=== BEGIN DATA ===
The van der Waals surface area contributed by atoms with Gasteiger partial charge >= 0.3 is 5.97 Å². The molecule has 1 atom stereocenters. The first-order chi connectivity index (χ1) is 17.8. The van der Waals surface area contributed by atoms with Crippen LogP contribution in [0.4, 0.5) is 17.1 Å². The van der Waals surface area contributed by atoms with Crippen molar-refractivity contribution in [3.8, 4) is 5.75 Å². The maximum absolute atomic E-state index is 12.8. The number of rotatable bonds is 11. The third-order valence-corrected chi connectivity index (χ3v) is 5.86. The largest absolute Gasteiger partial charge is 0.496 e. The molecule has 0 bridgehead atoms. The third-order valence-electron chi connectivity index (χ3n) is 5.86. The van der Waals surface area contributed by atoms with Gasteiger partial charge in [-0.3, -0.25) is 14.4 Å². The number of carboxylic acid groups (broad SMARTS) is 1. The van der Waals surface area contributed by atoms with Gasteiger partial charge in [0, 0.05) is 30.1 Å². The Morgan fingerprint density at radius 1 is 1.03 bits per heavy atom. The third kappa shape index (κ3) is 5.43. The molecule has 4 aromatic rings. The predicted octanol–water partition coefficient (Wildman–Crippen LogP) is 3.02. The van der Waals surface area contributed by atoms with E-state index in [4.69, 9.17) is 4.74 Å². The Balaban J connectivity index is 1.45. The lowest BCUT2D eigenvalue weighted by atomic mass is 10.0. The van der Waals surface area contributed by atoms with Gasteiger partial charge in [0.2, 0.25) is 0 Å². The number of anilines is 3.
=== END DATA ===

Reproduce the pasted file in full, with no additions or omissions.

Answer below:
The van der Waals surface area contributed by atoms with Gasteiger partial charge >= 0.3 is 5.97 Å². The molecule has 1 atom stereocenters. The first-order chi connectivity index (χ1) is 17.8. The van der Waals surface area contributed by atoms with Crippen LogP contribution in [0.4, 0.5) is 17.1 Å². The van der Waals surface area contributed by atoms with Crippen molar-refractivity contribution in [3.8, 4) is 5.75 Å². The maximum absolute atomic E-state index is 12.8. The number of rotatable bonds is 11. The third-order valence-corrected chi connectivity index (χ3v) is 5.86. The largest absolute Gasteiger partial charge is 0.496 e. The molecule has 0 bridgehead atoms. The third-order valence-electron chi connectivity index (χ3n) is 5.86. The van der Waals surface area contributed by atoms with Gasteiger partial charge in [-0.3, -0.25) is 14.4 Å². The number of carboxylic acid groups (broad SMARTS) is 1. The van der Waals surface area contributed by atoms with Gasteiger partial charge in [0, 0.05) is 30.1 Å². The Morgan fingerprint density at radius 1 is 1.03 bits per heavy atom. The third kappa shape index (κ3) is 5.43. The molecule has 4 aromatic rings. The predicted octanol–water partition coefficient (Wildman–Crippen LogP) is 3.02. The van der Waals surface area contributed by atoms with E-state index in [4.69, 9.17) is 4.74 Å². The Balaban J connectivity index is 1.45. The lowest BCUT2D eigenvalue weighted by atomic mass is 10.0. The van der Waals surface area contributed by atoms with Gasteiger partial charge in [0.2, 0.25) is 0 Å². The number of anilines is 3.